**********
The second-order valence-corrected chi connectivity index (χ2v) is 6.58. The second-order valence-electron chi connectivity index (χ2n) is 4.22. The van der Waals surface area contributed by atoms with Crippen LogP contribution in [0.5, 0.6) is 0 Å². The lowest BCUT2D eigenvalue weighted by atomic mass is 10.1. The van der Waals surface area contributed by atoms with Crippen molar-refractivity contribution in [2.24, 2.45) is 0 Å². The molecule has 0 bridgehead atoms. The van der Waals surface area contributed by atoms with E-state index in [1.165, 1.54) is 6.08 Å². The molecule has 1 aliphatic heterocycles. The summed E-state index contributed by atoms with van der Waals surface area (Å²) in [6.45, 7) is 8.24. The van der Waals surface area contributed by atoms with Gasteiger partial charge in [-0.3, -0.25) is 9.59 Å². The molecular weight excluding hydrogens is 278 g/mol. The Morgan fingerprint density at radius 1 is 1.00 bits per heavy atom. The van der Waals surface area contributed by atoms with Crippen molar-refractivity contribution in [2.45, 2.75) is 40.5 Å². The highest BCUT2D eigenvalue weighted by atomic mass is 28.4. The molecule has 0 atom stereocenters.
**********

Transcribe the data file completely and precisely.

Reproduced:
The second-order valence-corrected chi connectivity index (χ2v) is 6.58. The second-order valence-electron chi connectivity index (χ2n) is 4.22. The van der Waals surface area contributed by atoms with Crippen LogP contribution in [0.5, 0.6) is 0 Å². The lowest BCUT2D eigenvalue weighted by atomic mass is 10.1. The van der Waals surface area contributed by atoms with Crippen molar-refractivity contribution in [2.24, 2.45) is 0 Å². The molecule has 0 bridgehead atoms. The van der Waals surface area contributed by atoms with E-state index in [1.165, 1.54) is 6.08 Å². The molecule has 1 aliphatic heterocycles. The summed E-state index contributed by atoms with van der Waals surface area (Å²) in [6.45, 7) is 8.24. The van der Waals surface area contributed by atoms with Gasteiger partial charge in [-0.3, -0.25) is 9.59 Å². The molecular weight excluding hydrogens is 278 g/mol. The Morgan fingerprint density at radius 1 is 1.00 bits per heavy atom. The van der Waals surface area contributed by atoms with Crippen molar-refractivity contribution in [2.45, 2.75) is 40.5 Å². The highest BCUT2D eigenvalue weighted by atomic mass is 28.4. The molecule has 0 atom stereocenters.